Finding comfort from chaos through caring

Wang Haoling Zhou Shengjie Zhong Youyang
Chen Xingyu found peace and comfort from the chaos and tumult of her life through others as a hospice care volunteer.
Wang Haoling Zhou Shengjie Zhong Youyang
Directed by Dai Qian. Shot by Zhou Shengjie. Edited by Zhong Youyang. Subtitles by Wang Xinzhou and Andy Boreham.

The life of Chen Xingyu almost reads like a movie script or a novel: full of tragedy, melodrama and heartache — and there is a happy ending.

The 47-year-old Shanghainese woman lost 10 million yuan from a business venture, became seriously ill and estranged from her family for marrying a man she loved and having a daughter out of wedlock. Yet Chen did find peace and comfort from the tumult and chaos of her life through others as a hospice care volunteer.

Chen bowed her head and whispered, “I love you, granny” to a 78-year-old woman on her deathbed.

“It was the first time I met Granny Cheng as a hospice care volunteer,” she said. “I did not expect that when I touched her head with mine. She opened her eyes, smiled and raised her head to rub against mine. We did this for half-an-hour.

“Granny Cheng smiled like an infant. It was at that moment I got a deeper understanding and contemplation of life and the world around us.”

Chen’s colleague in the hospice ward, Chen Ziyou from Shenzhen, played a soothing Chinese song from his mobile phone when he witnessed the connection between the pair.

“They looked just like two flowers quietly blooming in the room,” Ziyou said.

Chen revealed she was attracted to a new career in hospice care because of love and companionship.

Finding comfort from chaos through caring
Ti Gong

Chen Xingyu (left) as a hospice care volunteer for the first time in Guangzhou

Born in 1973, Chen was an only child and spoilt by her parents and four grandparents. But she became estranged from her family when she dropped out of college to have a baby girl, Xie Yunfei, with a man, Xie Guofa, she fell in love with and later married.

Chen later became ill, her weight spiraled out of control from 48 kilograms to 84kg because she was unhappy and suffered from mental depression following a failed 10 million yuan business investment.

She reached out for psychological help. Her consultant advised her to study psychology for further understanding of her illness, which she did, and Chen later became a psychological consultant herself. But it did not last because of her failed financial investment.

“With financial hardship, I could not see any hope,” said Chen.

To find further comfort and a cure from her ills she threw herself into a project to rebuild Xifeng Temple, a Buddhist temple which dates back to AD 860 in the Tang Dynasty (AD 618-907), in Fujian Province.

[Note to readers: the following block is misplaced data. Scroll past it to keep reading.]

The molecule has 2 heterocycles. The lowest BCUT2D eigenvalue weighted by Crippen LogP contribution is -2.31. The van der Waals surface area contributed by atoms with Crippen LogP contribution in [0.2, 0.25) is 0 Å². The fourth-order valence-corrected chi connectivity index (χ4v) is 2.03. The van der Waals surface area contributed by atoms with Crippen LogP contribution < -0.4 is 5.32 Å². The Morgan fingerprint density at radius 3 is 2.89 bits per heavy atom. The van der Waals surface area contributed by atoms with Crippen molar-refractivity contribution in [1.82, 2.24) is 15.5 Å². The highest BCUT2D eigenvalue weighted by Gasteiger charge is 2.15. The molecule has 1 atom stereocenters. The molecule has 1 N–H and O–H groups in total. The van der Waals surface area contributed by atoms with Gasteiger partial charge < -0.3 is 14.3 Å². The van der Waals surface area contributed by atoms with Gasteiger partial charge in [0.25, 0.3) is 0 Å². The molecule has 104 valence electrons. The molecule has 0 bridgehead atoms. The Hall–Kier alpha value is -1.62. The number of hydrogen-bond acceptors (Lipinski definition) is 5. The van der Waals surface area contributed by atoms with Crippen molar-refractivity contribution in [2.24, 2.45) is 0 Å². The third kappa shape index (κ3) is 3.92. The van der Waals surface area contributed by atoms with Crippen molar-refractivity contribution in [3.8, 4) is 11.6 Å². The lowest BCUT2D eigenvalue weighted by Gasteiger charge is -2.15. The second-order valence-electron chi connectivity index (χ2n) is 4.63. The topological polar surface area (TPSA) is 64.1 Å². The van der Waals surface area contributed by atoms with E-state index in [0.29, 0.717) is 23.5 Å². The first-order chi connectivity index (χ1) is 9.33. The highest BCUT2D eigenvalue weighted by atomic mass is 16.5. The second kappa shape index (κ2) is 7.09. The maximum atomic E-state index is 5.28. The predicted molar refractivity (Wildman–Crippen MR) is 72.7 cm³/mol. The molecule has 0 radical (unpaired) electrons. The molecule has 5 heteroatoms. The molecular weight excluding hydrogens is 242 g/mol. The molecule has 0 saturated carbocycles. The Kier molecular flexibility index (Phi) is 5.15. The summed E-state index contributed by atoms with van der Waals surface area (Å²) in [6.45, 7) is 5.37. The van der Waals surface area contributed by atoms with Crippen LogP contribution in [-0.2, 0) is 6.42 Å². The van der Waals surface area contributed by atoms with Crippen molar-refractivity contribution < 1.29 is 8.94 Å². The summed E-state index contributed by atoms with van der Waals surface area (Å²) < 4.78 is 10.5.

“I felt deserted and weak. I didn’t think I could ever stand up again until I met Fang,” said Chen.

Fang Shugong, a former aerospace engineer, established the Shifangyuan Elderly Hospice and Mind Care Center in 2011 with nine other volunteers. It has provided compassionate care for nearly 40 million old people in China.

“Every life needs to be protected, so we don’t make any analysis, judgment or definition of them. We care for them and we offer companionship with routine chores,” Fang said.

When Chen met Fang at a hospice care forum in Shanghai in 2017, his words deeply touched her.

“I felt accepted and understood,” Chen said, as tears welled in her eyes. “Fang hugged me and said, ‘Welcome aboard.’”

With his support, Chen visited 10 more Shifangyuan hospices in several Chinese cities such as Wuhan, Xiamen, Guangzhou and Changsha.

Finding comfort from chaos through caring
Ti Gong

Holding the patient’s hand is an important approach in hospice care. 

She learned that Shifangyuan volunteers are ranked from one to five stars according to their service time and expertise. The higher the star, the more experience you have.

In February 2018, Chen became a three-star volunteer in Shanghai Shifangyuan. Today she is a four-star manager, who has trained thousands of volunteers under her charge.

Mother Teresa, the world-famous nun, who won a Nobel Peace Prize, once said: “I have found a paradox that if I love until it hurts, then there is no hurt, but only more love.”

The love and pain paradox resonates powerfully within Chen, who feels more love by volunteering. Her colleagues feel the same way.

Chang Shuping, a cleaner from Heilongjiang Province, who has lived in Shanghai for 15 years, has been volunteering since 2018. Her daughter, Zhao Jingyi, joined her as an 11-year-old and became the youngest volunteer in Shanghai Shifangyuan.